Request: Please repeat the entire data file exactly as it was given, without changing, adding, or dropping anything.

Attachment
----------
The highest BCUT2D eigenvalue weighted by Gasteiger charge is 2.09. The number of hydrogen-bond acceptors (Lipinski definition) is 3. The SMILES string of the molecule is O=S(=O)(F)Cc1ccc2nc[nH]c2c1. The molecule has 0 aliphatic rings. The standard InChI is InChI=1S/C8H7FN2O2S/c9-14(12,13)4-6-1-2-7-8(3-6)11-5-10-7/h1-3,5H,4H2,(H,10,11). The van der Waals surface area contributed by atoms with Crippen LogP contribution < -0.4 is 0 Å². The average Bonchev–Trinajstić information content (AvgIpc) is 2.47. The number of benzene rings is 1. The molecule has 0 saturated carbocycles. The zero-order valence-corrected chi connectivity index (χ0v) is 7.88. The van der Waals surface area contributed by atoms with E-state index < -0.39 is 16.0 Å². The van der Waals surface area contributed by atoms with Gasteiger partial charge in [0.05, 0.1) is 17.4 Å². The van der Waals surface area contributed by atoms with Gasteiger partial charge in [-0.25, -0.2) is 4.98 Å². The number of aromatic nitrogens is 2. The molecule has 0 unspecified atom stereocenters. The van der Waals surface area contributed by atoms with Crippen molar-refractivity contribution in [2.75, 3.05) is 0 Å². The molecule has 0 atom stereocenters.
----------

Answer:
The highest BCUT2D eigenvalue weighted by Gasteiger charge is 2.09. The number of hydrogen-bond acceptors (Lipinski definition) is 3. The SMILES string of the molecule is O=S(=O)(F)Cc1ccc2nc[nH]c2c1. The molecule has 0 aliphatic rings. The standard InChI is InChI=1S/C8H7FN2O2S/c9-14(12,13)4-6-1-2-7-8(3-6)11-5-10-7/h1-3,5H,4H2,(H,10,11). The van der Waals surface area contributed by atoms with Crippen LogP contribution < -0.4 is 0 Å². The average Bonchev–Trinajstić information content (AvgIpc) is 2.47. The number of benzene rings is 1. The molecule has 0 saturated carbocycles. The zero-order valence-corrected chi connectivity index (χ0v) is 7.88. The van der Waals surface area contributed by atoms with E-state index < -0.39 is 16.0 Å². The van der Waals surface area contributed by atoms with Gasteiger partial charge in [0.05, 0.1) is 17.4 Å². The van der Waals surface area contributed by atoms with Gasteiger partial charge in [-0.25, -0.2) is 4.98 Å². The number of aromatic nitrogens is 2. The molecule has 0 unspecified atom stereocenters. The van der Waals surface area contributed by atoms with Crippen molar-refractivity contribution in [2.75, 3.05) is 0 Å². The molecule has 0 atom stereocenters.